The compounds of the present invention are useful in the treatment or prevention of various airway diseases (through A2B, A3, P2Y2 receptors), cancer (through A3, P2 receptors), cardiac arrhythmias (through A1 receptors), cardiac ischemia (through A1, A3 receptors), epilepsy (through A1, P2X receptors), Huntington's Disease (through A2A receptors), Immunodeficient disorders (through A2, A3 receptors), inflammatory disorders (through A3, P2 receptors), neonatal hypoxia (through A1 receptors), neurodegenerative (through A1,A3, P2 receptors), pain (through A1, A3, P2X3 receptors), Parkinson's Disease (through A2A receptors), renal failure (through A1 receptors), schizophrenia (through A2A receptors), sleep disorders (through A1 receptors), stroke (through A1, A3, P2 receptors), thrombosis (through P2Y1, P2YAC receptors), urinary incontinence (through P2X1 receptors), diabetes (through A1 receptors), psoriasis (through P2X receptors), septic shock (through P2 receptors), brain trauma (through A1 receptors), glaucoma (through A3 receptors), and congestive heart failure (through P2 receptors).
The present invention is further directed to a pharmaceutical composition comprising a pharmaceutically acceptable carrier and at least one compound selected from the group consisting of the presently described compounds.
The pharmaceutically acceptable excipients described herein, for example, vehicles, adjuvants, carriers or diluents, are well-known to those who are skilled in the art and are readily available to the public. It is preferred that the pharmaceutically acceptable carrier be one that is chemically inert to the active compounds and one that has no detrimental side effects or toxicity under the conditions of use.
The choice of excipient will be determined in part by the particular compound of the present invention chosen, as well as by the particular method used to administer the composition. Accordingly, there is a wide variety of suitable formulations of the pharmaceutical composition of the present invention. The following formulations for oral, aerosol, parenteral, subcutaneous, intravenous, intramuscular, interperitoneal, rectal, and vaginal administration are merely exemplary and are in no way limiting.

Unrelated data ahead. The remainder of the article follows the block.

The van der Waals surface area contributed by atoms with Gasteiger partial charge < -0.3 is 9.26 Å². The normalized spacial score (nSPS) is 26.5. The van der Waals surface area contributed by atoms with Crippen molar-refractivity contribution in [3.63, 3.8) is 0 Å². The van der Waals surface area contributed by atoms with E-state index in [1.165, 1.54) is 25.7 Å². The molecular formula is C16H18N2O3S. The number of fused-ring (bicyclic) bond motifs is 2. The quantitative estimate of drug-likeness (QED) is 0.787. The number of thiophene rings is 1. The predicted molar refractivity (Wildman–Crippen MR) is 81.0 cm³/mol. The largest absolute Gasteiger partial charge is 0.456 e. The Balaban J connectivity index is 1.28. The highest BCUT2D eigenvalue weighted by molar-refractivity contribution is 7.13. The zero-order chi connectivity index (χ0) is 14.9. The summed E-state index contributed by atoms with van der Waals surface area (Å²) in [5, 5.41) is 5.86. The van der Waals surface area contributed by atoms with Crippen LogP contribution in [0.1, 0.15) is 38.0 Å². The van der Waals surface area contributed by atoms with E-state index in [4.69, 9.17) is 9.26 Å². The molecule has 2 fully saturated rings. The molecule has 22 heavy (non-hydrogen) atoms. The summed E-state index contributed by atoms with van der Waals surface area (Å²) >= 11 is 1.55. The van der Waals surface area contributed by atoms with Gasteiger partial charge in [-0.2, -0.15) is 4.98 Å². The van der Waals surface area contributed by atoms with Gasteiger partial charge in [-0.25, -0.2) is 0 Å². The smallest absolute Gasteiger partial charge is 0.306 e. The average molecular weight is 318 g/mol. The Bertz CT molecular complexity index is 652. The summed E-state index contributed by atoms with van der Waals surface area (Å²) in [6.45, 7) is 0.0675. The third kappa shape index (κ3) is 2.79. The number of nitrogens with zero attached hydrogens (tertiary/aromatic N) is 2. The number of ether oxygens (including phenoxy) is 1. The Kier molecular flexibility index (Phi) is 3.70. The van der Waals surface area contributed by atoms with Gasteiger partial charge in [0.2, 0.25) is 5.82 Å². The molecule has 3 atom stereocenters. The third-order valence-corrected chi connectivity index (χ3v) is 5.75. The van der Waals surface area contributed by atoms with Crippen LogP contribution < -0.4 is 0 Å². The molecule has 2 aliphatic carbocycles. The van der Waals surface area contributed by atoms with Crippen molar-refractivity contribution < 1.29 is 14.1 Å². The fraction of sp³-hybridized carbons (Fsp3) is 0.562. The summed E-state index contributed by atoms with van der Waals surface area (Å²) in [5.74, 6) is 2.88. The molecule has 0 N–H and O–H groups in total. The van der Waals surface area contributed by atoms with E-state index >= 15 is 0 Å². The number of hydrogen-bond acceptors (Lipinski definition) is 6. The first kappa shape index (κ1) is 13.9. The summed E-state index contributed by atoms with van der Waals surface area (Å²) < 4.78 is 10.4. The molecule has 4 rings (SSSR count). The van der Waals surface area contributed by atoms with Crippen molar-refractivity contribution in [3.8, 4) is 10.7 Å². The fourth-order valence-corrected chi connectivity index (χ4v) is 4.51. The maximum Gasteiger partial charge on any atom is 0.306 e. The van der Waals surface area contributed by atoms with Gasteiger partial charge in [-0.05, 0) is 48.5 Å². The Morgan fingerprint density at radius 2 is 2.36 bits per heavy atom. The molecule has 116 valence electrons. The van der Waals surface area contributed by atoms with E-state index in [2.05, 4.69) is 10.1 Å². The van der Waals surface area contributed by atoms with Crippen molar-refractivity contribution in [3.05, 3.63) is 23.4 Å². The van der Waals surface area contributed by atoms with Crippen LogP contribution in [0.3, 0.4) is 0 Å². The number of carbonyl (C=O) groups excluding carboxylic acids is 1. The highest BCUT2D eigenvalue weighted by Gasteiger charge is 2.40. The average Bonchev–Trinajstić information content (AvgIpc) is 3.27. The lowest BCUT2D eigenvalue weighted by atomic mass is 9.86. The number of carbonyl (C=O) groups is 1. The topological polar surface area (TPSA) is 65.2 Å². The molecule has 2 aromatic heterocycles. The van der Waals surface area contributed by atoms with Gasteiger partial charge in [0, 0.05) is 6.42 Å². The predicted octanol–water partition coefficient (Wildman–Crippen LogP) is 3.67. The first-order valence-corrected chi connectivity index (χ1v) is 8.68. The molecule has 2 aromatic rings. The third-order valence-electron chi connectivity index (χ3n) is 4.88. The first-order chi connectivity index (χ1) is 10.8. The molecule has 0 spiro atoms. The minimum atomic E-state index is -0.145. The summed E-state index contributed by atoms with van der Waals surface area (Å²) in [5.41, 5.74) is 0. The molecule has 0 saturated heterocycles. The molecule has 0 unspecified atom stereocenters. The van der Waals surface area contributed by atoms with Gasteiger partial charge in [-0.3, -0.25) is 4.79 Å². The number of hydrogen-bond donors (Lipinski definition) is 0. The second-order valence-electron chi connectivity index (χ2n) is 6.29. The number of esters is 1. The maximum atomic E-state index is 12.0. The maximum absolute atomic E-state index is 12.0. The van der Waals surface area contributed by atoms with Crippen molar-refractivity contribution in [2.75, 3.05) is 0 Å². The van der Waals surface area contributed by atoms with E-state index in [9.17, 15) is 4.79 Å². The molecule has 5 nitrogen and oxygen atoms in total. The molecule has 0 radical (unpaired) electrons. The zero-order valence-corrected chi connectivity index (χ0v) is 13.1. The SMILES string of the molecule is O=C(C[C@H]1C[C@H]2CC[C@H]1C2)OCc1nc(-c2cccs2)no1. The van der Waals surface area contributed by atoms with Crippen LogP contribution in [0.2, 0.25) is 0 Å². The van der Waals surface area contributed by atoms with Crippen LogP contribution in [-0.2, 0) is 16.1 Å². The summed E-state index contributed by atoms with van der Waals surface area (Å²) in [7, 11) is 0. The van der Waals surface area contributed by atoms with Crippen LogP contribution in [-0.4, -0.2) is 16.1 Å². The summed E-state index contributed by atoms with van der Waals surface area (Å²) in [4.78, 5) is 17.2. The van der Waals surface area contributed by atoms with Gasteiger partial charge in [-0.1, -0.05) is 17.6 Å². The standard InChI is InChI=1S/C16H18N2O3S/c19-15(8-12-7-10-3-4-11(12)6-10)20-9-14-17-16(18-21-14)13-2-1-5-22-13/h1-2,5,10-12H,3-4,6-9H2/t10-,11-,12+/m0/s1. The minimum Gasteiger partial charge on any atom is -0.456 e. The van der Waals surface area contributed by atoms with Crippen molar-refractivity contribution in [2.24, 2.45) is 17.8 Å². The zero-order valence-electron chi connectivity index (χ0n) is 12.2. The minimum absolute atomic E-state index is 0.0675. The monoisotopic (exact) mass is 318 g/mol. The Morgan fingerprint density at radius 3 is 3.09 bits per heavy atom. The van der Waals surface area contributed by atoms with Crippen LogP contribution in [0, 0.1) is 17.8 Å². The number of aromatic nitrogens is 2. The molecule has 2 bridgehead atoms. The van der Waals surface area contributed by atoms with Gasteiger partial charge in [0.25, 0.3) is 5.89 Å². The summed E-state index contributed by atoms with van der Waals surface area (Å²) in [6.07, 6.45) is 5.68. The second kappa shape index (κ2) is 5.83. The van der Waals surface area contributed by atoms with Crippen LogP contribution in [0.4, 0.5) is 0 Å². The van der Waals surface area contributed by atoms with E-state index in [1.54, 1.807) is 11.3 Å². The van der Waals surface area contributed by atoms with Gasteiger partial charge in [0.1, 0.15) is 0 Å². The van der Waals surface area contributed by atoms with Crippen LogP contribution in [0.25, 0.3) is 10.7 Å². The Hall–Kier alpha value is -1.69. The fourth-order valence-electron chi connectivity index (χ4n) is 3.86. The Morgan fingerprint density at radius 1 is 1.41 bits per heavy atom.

One skilled in the art will appreciate that suitable methods of utilizing a compound and administering it to a mammal for the treatment of disease states, which would be useful in the method of the present invention, are available. Although more than one route can be used to administer a particular compound, a particular route can provide a more immediate and more effective reaction than another route. Accordingly, the described methods are merely exemplary and are in no way limiting.
The dose administered to an animal, particularly human and other mammals, in accordance with the present invention should be sufficient to effect the desired response. Such responses include reversal or prevention of the bad effects of the disease for which treatment is desired or to elicit the desired benefit One skilled in the art will recognize that dosage will depend upon a variety of factors, including the age, species, condition or disease state, and body weight of the animal, as well as the source and extent of the disease condition in the animal. The size of the dose will also be determined by the route, timing and frequency of administration as well as the existence, nature, and extent of any adverse side-effects that might accompany the administration of a particular compound and the desired physiological effect. It will be appreciated by one of skill in the art that various conditions or disease states may require prolonged treatment involving multiple administrations.
Suitable doses and dosage regimens can be determined by conventional range-finding techniques known to those of ordinary skill in the art. Generally, treatment is initiated with smaller dosages that are less than the optimum dose of the compound. Thereafter, the dosage is increased by small increments until the optimum effect under the circumstances is reached. The present inventive method typically will involve the administration of about 0.1 to about 300 mg of one or more of the compounds described above per kg body weight of the individual.